Some time ago, I was working on a sales force application that managed all the retail outlets for a client's sales force. I made all the Flash pieces and the objects necessary for it to work, but when I started testing it with live data, it wouldn't return all the correct information. I looked through the database itself at the point where it was getting hung up, and lo and behold, there was an ampersand in not only one, but a few of the store names. Remember back in Chapter 20, "Introduction to Data Integration," where you were introduced to data integration with Flash? You learned that name/value pairs are separated by ampersands. This means that when the parser reached the store name with the ampersand, it would think that part of the name was data, and the other part was the beginning of the next name/value pair, like this:
The original store name: A&B Grocery
Was thought to be: name=A&B Grocery=. You can see how frustrated I was after checking everything else first.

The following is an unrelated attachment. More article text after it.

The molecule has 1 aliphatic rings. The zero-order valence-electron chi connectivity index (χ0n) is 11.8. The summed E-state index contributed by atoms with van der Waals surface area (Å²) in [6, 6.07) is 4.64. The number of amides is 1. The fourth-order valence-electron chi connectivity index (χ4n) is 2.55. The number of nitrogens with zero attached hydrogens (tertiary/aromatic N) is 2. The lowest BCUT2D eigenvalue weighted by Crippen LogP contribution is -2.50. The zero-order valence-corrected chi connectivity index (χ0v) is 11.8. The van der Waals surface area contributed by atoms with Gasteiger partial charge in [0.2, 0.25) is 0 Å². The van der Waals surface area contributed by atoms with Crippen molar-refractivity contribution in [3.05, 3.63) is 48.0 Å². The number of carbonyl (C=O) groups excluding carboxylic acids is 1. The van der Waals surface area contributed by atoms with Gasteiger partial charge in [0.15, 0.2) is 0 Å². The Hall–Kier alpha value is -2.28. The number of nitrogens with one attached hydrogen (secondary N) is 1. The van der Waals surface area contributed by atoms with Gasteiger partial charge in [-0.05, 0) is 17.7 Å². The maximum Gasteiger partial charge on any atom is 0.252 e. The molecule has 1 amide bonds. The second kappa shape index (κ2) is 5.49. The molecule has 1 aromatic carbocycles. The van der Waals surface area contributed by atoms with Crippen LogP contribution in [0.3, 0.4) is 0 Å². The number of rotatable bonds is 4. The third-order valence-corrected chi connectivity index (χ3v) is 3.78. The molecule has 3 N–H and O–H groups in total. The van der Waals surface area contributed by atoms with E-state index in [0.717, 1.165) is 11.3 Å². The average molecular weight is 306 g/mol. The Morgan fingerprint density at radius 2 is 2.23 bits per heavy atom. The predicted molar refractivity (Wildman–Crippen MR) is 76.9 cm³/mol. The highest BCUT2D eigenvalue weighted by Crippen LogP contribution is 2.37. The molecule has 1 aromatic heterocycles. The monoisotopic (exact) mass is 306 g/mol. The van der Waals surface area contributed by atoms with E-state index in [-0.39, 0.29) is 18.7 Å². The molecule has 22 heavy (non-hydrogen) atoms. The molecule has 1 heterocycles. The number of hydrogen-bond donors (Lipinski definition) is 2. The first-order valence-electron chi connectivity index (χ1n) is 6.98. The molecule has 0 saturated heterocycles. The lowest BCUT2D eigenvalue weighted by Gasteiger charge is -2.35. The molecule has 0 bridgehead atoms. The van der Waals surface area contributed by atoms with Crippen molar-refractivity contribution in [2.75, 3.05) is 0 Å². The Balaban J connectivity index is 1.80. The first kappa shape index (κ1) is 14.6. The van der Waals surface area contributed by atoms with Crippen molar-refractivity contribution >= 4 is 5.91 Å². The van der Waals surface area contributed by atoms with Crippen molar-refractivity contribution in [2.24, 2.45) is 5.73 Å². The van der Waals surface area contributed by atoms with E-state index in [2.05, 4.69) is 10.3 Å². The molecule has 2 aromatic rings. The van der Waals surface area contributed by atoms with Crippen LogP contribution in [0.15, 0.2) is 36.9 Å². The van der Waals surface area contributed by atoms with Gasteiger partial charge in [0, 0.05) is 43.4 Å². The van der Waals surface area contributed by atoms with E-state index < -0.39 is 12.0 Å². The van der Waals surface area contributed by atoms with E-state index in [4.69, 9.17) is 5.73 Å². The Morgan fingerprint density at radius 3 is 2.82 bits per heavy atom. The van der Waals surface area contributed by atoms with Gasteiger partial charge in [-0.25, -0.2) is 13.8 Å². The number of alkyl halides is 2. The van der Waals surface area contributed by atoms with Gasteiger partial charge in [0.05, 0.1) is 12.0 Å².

This is a very common problem for developers working with middleware, having to check individual data pieces to make sure each one fits exactly. And then you have to make sure the data cannot be put back in with an ampersand so that the problem won't happen again. Even worse, what if I can't see the data and the middleware page? I would be stuck with no idea of what is causing the strange error with my data.
This is where web services really fit in. Because web services send back XML data, all I have to do is create a parser to parse XML, and then it does not matter what data is coming back because the XML has self-describing tags.
Web services can be written in several languages, but in this chapter, we will use ASP.NET. Each web service written will have a WSDL (Web Services Description Language) file that will describe our web service to anyone who intends to use it. More on that later in this chapter.
To use .NET you must have a personal web server (or a web server on the web with .NET installed) and you must install .NET. You can get .NET from this link:
Not all examples will require you to have .NET or a personal web server installed, but to re-create some of the web services from this chapter, you will need it.